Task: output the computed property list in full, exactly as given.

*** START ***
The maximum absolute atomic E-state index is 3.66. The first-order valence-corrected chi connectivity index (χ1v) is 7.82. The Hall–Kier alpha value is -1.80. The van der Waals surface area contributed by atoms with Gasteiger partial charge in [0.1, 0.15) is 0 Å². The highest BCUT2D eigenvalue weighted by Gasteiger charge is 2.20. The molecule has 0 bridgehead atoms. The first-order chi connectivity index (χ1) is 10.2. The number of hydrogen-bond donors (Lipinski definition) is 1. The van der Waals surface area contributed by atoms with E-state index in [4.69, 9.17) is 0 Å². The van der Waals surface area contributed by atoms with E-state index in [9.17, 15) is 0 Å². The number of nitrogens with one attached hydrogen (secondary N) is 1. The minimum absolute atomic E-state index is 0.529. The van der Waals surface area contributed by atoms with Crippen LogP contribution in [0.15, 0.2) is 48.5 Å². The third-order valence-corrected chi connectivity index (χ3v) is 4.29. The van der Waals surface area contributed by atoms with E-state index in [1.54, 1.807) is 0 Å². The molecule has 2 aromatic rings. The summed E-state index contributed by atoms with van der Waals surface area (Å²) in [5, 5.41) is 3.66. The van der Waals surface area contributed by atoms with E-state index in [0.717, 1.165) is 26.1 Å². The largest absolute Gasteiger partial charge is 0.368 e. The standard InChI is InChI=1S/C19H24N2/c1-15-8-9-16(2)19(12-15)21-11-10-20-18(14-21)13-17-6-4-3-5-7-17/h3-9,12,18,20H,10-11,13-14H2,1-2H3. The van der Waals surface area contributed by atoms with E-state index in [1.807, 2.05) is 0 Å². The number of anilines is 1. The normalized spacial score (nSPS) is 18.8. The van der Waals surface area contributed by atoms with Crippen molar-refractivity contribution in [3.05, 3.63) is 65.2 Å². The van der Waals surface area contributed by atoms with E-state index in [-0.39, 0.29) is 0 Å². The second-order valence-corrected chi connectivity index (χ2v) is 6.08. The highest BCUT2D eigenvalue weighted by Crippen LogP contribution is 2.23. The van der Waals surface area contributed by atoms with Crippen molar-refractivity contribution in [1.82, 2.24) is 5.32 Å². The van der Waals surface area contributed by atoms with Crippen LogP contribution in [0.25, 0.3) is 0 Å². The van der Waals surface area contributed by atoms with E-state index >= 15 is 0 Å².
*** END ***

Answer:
The maximum absolute atomic E-state index is 3.66. The first-order valence-corrected chi connectivity index (χ1v) is 7.82. The Hall–Kier alpha value is -1.80. The van der Waals surface area contributed by atoms with Gasteiger partial charge in [0.1, 0.15) is 0 Å². The highest BCUT2D eigenvalue weighted by Gasteiger charge is 2.20. The molecule has 0 bridgehead atoms. The first-order chi connectivity index (χ1) is 10.2. The number of hydrogen-bond donors (Lipinski definition) is 1. The van der Waals surface area contributed by atoms with E-state index in [4.69, 9.17) is 0 Å². The van der Waals surface area contributed by atoms with E-state index in [9.17, 15) is 0 Å². The number of nitrogens with one attached hydrogen (secondary N) is 1. The minimum absolute atomic E-state index is 0.529. The van der Waals surface area contributed by atoms with Crippen LogP contribution in [0.15, 0.2) is 48.5 Å². The third-order valence-corrected chi connectivity index (χ3v) is 4.29. The van der Waals surface area contributed by atoms with E-state index in [1.54, 1.807) is 0 Å². The molecule has 2 aromatic rings. The summed E-state index contributed by atoms with van der Waals surface area (Å²) in [5, 5.41) is 3.66. The van der Waals surface area contributed by atoms with E-state index in [0.717, 1.165) is 26.1 Å². The largest absolute Gasteiger partial charge is 0.368 e. The standard InChI is InChI=1S/C19H24N2/c1-15-8-9-16(2)19(12-15)21-11-10-20-18(14-21)13-17-6-4-3-5-7-17/h3-9,12,18,20H,10-11,13-14H2,1-2H3. The van der Waals surface area contributed by atoms with E-state index in [1.807, 2.05) is 0 Å². The number of anilines is 1. The normalized spacial score (nSPS) is 18.8. The van der Waals surface area contributed by atoms with Crippen molar-refractivity contribution in [3.05, 3.63) is 65.2 Å². The van der Waals surface area contributed by atoms with E-state index in [-0.39, 0.29) is 0 Å². The second-order valence-corrected chi connectivity index (χ2v) is 6.08. The highest BCUT2D eigenvalue weighted by Crippen LogP contribution is 2.23. The van der Waals surface area contributed by atoms with Crippen molar-refractivity contribution in [1.82, 2.24) is 5.32 Å². The van der Waals surface area contributed by atoms with Crippen LogP contribution in [0.25, 0.3) is 0 Å². The van der Waals surface area contributed by atoms with E-state index >= 15 is 0 Å².